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SCARF at Home: Keeping Myself Safe - activities for 9-11 year-olds

What your child will be learning about

  • Assertiveness skills
  • Reasons why someone might choose to give up (or not start) smoking
  • The difference between ‘bullying’ and unkind behaviour
  • How to spot potentially dangerous behaviour on the internet and how to respond if they do

What your child can think about - or for you to talk about, together

  • How can I say what I want in a clear, calm way, without giving in or getting angry?
  • What have I heard about smoking and how it affects the body?
  • What are some of the other effects of smoking?
  • Is someone bullying or just being unkind? How can we tell the difference?
  • What are the rules and skills for staying safe online?

What your child can do - together with you, or independently

Activity 1 - Being Assertive

Knowing how to say what you want in a clear and calm way is a really important skill to learn and practise. Have a go at this quiz to find out more about how to be assertive.

Are you assertive?

See if you can talk to a parent or adult helper about the different situations.

Note to parent or adult helper: try to help your child imagine the possible consequences of each action. Maybe you can use examples from your own experience where being assertive has been successful.

Activity 2 - The True Cost of Smoking

Ask a parent or adult helper to work with you. Open up this activity by click on the picture below. Find out about some of the effects of smoking.

True cost of smoking

Click on the picture to make it bigger or to print it.

Print this and fill in the answers. If you don't have a printer, just write your answers on a piece of paper.

Always remember to respect other people’s choices, even if you do not agree with them.

ANSWERS: these are at the bottom of the sheet. No peeking before you do the quiz!

Activity 3 - Spot Bullying

Click on the Spot Bullying interactive page, below, to hear and see three examples of different types of unfriendly behaviour.

Spot bullying

Talk to a parent or adult helper about what you have seen. Decide if you think it is bullying or not.

It might help to use the ‘STOP’ definition of bullying:

  • Several
  • Times
  • On
  • Purpose.

Sometimes, people might use the word ‘bullying’ to describe behaviour that is actually just a one-off or even accidentally unkind. It doesn’t mean that that behaviour is OK but it isn’t bullying.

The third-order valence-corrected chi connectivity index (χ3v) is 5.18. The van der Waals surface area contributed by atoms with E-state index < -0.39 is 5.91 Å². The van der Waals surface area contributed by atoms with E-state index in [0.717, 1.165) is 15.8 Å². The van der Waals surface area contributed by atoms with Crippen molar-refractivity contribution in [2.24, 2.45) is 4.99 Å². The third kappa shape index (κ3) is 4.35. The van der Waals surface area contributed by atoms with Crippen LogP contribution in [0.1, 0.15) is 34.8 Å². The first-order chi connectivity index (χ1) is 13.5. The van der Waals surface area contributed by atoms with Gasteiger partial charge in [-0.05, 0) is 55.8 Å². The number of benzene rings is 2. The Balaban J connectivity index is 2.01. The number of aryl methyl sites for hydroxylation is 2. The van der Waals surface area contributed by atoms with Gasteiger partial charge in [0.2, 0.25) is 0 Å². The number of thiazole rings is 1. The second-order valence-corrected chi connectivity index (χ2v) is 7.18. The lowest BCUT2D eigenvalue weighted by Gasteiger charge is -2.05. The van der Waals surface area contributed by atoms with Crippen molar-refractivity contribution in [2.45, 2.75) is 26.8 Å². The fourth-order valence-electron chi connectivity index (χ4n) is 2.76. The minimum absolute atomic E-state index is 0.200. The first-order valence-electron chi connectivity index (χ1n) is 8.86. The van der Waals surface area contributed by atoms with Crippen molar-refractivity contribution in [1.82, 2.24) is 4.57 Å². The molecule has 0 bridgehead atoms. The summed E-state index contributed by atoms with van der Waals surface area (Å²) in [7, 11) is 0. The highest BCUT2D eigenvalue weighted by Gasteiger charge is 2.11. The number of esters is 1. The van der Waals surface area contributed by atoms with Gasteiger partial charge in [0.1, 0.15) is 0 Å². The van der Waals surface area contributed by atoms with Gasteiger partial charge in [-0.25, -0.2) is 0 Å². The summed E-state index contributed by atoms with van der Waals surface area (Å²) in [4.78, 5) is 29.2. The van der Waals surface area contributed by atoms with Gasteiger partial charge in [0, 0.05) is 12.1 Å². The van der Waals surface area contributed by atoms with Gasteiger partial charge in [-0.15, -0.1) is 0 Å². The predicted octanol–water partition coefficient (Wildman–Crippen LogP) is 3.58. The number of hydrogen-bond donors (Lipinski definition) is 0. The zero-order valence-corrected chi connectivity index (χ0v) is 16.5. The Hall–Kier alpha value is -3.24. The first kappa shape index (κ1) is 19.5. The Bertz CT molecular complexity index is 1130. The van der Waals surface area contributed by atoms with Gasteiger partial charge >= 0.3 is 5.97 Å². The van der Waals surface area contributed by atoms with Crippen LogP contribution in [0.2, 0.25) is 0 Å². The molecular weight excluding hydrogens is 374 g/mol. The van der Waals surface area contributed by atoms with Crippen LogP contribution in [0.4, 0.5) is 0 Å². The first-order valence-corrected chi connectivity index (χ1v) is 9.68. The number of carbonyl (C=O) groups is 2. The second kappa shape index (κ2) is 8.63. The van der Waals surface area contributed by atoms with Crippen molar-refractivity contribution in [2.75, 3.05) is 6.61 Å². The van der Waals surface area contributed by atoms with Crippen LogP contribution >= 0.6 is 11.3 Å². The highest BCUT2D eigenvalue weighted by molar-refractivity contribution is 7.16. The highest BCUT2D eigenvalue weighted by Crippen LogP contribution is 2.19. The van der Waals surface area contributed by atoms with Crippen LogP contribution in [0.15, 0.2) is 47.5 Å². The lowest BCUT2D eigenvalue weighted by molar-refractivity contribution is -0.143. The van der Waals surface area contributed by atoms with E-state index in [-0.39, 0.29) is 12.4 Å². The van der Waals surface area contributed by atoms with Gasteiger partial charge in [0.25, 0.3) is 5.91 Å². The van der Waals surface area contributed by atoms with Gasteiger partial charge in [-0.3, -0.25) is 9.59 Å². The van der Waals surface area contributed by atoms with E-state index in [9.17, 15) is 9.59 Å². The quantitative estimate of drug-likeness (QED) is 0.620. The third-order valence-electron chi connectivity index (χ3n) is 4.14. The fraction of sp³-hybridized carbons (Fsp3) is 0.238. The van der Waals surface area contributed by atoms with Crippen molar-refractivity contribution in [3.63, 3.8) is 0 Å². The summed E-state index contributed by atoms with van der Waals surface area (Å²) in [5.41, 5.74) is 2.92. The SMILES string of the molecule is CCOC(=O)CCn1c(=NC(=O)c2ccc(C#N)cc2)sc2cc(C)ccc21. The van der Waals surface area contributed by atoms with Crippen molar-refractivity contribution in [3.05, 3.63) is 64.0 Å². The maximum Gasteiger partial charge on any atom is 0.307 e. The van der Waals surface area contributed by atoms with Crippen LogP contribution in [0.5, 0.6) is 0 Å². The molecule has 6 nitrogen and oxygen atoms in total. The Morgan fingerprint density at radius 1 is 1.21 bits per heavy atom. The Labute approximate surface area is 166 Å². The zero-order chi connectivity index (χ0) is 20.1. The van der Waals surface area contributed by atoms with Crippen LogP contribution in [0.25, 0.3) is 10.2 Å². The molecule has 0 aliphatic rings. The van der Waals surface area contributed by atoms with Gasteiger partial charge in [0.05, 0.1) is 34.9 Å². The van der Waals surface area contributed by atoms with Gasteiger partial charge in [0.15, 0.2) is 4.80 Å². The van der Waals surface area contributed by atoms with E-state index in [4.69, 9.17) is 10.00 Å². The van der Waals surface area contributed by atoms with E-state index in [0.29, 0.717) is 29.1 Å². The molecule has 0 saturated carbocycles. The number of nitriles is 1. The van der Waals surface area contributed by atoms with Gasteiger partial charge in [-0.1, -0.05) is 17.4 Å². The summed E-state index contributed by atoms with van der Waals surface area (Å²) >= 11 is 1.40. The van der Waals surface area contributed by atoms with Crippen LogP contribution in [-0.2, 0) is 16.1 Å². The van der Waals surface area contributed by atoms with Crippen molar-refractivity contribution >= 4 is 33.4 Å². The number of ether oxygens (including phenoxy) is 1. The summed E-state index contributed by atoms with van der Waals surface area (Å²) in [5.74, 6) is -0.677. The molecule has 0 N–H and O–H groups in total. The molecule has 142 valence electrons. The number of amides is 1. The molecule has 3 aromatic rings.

Parent or adult helper notes to help with the discussions:

Scenario 1 – Emma’s Story

  • Identify the unfriendly behaviours in the scenario
  • Decide if this is an example of bullying (yes – because it's ongoing, teasing, spreading rumours, talking about someone behind their back, intimidation).

Scenario 2 – Josh’s story

  • Compare the unfriendly behaviours between Josh and Emma’s stories. What was different about the behaviours?
  • Decide if this is an example of bullying (yes – sending embarrassing photos, making cruel comments and sending them to a wider audience, sending nasty emails, getting others to gang-up on a person).
  • How does the use of technology make this different to the other two scenarios?
  • What role did Sam play? 

Scenario 3 – Yasmin’s story

  • Compare the unfriendly behaviours in Yasmin’s scenario with the behaviours in Emma’s story.
  • Decide if it is an example of bullying, why/why not? [no – two friends, equal status, one off argument]

Activity 4 - Play, Like, Share

Ask a parent or adult helper to work with you.

Click on the picture below to play the film about staying safe online.

Play Like Share 8-10

Play Like Share follows the adventures of Alfie, Ellie and Sam as they form a band and enter their school’s Battle of the Bands contest, taking on the mean but ‘cool’ Popcorn Wizards as they go. The three friends learn that while the internet can help, they need to use it wisely and safely.

The aim of the films is to help 8-11 year-olds learn how to stay safe online. In particular, the films teach them to spot the early signs of manipulative, pressurising and threatening behaviour by people they might meet online, and develops their confidence to respond safely and get help.

Note about ThinkUKnow and CEOP for parents and carers

Learn more about how to help your child stay safe online at the ThinkUKnow website, here.

ThinkUKnow is produced by  National Crime Agency's Child Exploitation and Online Protection unit - CEOP and contains lots of useful advice, guidance and resources.